What is negligence?

What is negligence?

An extremely complex area of law, and one that we at Adviceline Injury Lawyers spend a lot of time examining, is the law of negligence. Negligence is the basis of a case when you seek compensation from someone. You cannot sue for compensation unless you can prove negligence. The easiest way of putting this is to say that you were injured because of someone else's fault. If it was not someone else's fault, or was simply an accident, you cannot sue for compensation. There are actually four elements to be established in a successful negligence case:

  1. that a duty of care was owed;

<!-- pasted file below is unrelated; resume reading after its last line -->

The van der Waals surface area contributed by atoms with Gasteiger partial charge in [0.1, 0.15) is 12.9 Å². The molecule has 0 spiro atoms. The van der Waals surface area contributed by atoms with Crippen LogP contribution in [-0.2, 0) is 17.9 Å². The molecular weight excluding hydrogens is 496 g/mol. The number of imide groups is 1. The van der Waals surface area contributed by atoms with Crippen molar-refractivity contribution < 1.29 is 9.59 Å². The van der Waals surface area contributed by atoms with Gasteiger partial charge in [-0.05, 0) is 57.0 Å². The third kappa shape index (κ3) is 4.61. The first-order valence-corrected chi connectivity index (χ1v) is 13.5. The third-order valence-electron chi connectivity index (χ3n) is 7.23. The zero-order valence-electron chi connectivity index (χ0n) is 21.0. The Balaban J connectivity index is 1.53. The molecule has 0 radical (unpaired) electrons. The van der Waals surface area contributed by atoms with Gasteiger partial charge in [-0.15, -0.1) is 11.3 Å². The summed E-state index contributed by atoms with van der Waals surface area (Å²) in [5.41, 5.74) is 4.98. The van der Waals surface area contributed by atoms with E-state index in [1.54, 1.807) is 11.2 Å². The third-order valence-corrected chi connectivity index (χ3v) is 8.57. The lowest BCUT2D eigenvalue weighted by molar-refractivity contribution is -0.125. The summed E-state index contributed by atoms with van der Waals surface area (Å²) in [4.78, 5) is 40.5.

2. that the defendant breached this duty by doing (or not doing) something;
  3. that you have suffered injury or financial loss (damage) which was reasonably foreseeable; and
  4. that the damage was caused by the breach of duty.

Each of these elements must be proven and each element will be examined in detail. Court decisions and legislation set the rules for determining what and who satisfies all of the above elements of negligence. These can be different depending on the circumstances of the case, so what may be negligent in a work situation may not be in a public place. As a Law Institute of Victoria Accredited Specialist, Lisa Paul can give you an in-depth analysis of whether your case has good chances of winning, based on good chances of proving negligence. If you or a family member have suffered an injury as a result of someone else's negligence, call Lisa today on (03) 9321 9988.

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